Monthly Archives

January 2017

Doula, Tarot

The Doula’s Tarot: The Heirophant

(To learn more about my motivations for this series, click here!)

Edited to add: This was written before the current issue of our independent midwives being prevented from doing their jobs and attending birthing mothers in ANY capacity due to a terrible decision by the NMC. I may write about this soon, but I need time to be a little less rage-y about it and be able to type straight! You can read more here.

So it’s a new year and time to really shift focus on our lives into what brings us joy, letting go of all the stuff (and people and friendships) that simply don’t fit any more. TO that end, I really do intend to blog more this year, but life has a funny way of putting the kibosh on any plans you make! I’ll talk a little more in another post soon about intentions for 2017, but for now, if you’re ready, let’s take a look at The Heirophant card as we travel through the Major Arcana of the tarot.

The Heirophant

The Heirophant represents an organised belief system. Although in a traditional deck this card is typically religious, in The Wild Unknown, it is represented by a crow carrying a key in her claws. This incarnation of the Heirophant is really a symbol for initiations of all kinds, joining a group to learn from those more experienced, and for me, being part of a bigger birth community, both for doulas across the country but also for the birthworkers of all kinds in my area.

For me, this was the point where I realised that whilst I had often eschewed larger groups of people because I simply didn’t like the ridiculous power plays that are all too often present, I was going to have to be part of a large group, as well as wanting to find someone informed and experienced to talk to. Someone holding the metaphorical informational key to getting me through the door to where I wanted to be. Who better than my own doula who had supported me in my most recent birth?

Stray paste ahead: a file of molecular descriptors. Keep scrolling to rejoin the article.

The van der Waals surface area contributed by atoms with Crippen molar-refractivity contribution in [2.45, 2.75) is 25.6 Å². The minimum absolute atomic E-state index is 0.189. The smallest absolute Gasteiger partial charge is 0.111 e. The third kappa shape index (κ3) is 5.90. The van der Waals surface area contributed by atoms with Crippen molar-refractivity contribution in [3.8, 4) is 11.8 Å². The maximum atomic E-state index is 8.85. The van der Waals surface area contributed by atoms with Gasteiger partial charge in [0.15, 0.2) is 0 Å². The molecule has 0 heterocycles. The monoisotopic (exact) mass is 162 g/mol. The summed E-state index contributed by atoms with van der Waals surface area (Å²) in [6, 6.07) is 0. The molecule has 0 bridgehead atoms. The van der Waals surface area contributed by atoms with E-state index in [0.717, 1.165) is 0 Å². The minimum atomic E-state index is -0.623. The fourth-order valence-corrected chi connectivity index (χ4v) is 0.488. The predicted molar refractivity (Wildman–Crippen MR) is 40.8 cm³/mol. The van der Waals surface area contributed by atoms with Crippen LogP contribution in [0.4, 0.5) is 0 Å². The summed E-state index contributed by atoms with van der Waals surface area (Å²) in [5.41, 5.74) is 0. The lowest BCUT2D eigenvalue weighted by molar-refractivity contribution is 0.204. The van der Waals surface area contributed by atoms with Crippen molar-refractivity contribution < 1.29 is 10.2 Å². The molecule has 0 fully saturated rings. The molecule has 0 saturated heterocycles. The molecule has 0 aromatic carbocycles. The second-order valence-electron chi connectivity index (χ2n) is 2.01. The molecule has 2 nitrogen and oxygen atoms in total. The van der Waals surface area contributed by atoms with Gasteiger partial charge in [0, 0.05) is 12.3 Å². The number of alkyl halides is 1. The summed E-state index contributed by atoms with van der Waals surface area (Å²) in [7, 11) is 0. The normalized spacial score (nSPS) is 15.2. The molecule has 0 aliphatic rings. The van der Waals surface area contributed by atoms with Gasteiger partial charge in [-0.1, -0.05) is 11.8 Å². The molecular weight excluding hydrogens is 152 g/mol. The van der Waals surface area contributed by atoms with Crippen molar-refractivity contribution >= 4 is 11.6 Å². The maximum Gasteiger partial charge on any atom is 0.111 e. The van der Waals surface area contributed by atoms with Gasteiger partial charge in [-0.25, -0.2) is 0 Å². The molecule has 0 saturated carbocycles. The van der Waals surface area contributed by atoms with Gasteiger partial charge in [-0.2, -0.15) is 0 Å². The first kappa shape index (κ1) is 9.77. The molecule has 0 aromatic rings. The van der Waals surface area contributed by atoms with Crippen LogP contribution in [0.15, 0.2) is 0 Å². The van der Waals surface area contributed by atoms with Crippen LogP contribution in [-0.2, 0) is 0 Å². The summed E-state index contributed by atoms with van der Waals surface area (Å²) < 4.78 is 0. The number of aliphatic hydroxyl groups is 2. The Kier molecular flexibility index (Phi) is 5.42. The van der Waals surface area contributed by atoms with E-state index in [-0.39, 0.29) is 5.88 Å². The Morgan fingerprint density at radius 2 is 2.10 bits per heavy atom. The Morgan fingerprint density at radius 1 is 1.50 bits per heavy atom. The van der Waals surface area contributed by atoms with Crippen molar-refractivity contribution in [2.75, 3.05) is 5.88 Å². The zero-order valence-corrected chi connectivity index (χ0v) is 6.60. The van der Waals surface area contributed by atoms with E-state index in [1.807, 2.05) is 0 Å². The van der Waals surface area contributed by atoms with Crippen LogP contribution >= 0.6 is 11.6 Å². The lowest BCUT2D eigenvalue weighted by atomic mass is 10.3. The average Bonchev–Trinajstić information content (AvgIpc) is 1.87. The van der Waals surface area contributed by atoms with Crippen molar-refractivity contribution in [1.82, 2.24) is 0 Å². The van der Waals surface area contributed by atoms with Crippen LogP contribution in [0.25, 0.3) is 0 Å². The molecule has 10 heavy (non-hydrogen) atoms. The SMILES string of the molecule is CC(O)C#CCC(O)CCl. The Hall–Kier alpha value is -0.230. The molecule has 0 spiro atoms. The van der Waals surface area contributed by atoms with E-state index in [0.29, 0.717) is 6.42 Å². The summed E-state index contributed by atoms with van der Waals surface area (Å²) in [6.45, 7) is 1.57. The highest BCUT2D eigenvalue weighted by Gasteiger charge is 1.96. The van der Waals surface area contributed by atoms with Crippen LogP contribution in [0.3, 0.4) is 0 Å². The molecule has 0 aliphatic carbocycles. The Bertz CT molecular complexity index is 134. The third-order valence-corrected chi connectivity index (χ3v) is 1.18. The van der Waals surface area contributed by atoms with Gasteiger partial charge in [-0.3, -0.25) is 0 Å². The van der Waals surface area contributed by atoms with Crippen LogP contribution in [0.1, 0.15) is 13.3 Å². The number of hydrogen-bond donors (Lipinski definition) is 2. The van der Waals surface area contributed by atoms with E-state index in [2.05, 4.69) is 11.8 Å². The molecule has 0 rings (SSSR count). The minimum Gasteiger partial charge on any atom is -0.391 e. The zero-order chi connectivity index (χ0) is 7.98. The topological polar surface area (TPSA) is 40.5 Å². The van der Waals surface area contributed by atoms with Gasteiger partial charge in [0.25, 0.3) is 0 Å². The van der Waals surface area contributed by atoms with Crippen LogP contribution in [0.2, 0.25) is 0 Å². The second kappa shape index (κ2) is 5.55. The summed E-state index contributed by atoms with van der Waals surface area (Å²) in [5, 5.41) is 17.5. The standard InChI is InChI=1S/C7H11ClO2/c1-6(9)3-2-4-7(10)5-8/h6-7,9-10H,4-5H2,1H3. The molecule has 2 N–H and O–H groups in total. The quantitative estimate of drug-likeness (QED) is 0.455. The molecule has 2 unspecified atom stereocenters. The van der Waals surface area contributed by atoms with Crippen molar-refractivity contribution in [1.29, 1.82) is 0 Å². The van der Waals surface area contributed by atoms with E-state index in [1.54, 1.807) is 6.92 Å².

I spoke at length with Hannah. I think, at first, I was looking for approval and someone to tell me what to do. But a true teacher doesn’t tell you what to think. She gives you the tools and teaches you how to think.

I was then able to make decisions for myself and I really had to confront the idea that it was no one else’s decision for me to become a doula, but my own. A very powerful moment. I didn’t have to ask someone if I was ready or suitable to be a doula. I had to find the key for myself, not wait for it to be given to me. MAKE my own key.

The Hierophant card also represents the idea of working within the system, and the importance of experience. Whilst birth in the UK is often not as it should be, I simply cannot go about changing that by going in all guns blazing, all by myself. I can, however, signpost to information, and be part of a larger group of people all working for that cause. This might come in the form of the women who were on my doula training course, the York doulas, or the wider national doula community. I joined the admin of our local home birth support group and as of last week, haven’t missed a meeting in 13 months. I joined our local MSLC (Maternity Services Liason Committee). People are so much stronger standing together and this can work for or against you, and it can be hard when you feel like you’re shouting into the deafening roar of other people standing together who hold the opposing viewpoint (Hilary vs Trump, anyone? – what a mess that country’s gotten itself into).